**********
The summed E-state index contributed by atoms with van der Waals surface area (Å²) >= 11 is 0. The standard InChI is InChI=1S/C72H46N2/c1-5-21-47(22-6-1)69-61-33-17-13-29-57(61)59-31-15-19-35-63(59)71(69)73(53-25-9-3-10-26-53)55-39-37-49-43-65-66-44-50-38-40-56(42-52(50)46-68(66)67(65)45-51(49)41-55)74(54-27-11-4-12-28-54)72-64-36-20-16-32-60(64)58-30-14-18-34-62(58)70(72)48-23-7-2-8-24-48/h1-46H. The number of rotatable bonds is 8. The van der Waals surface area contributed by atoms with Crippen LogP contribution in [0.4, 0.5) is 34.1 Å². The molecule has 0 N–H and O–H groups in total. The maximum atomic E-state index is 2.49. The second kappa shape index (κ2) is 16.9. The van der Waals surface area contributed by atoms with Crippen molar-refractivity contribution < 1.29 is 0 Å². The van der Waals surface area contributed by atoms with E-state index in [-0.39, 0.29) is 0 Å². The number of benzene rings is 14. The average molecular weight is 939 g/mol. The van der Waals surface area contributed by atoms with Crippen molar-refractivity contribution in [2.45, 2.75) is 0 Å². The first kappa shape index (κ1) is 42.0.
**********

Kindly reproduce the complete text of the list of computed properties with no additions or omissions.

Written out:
The summed E-state index contributed by atoms with van der Waals surface area (Å²) >= 11 is 0. The standard InChI is InChI=1S/C72H46N2/c1-5-21-47(22-6-1)69-61-33-17-13-29-57(61)59-31-15-19-35-63(59)71(69)73(53-25-9-3-10-26-53)55-39-37-49-43-65-66-44-50-38-40-56(42-52(50)46-68(66)67(65)45-51(49)41-55)74(54-27-11-4-12-28-54)72-64-36-20-16-32-60(64)58-30-14-18-34-62(58)70(72)48-23-7-2-8-24-48/h1-46H. The number of rotatable bonds is 8. The van der Waals surface area contributed by atoms with Crippen LogP contribution in [0.4, 0.5) is 34.1 Å². The molecule has 0 N–H and O–H groups in total. The maximum atomic E-state index is 2.49. The second kappa shape index (κ2) is 16.9. The van der Waals surface area contributed by atoms with Crippen molar-refractivity contribution < 1.29 is 0 Å². The van der Waals surface area contributed by atoms with E-state index in [-0.39, 0.29) is 0 Å². The number of benzene rings is 14. The average molecular weight is 939 g/mol. The van der Waals surface area contributed by atoms with Crippen molar-refractivity contribution in [2.45, 2.75) is 0 Å². The first kappa shape index (κ1) is 42.0.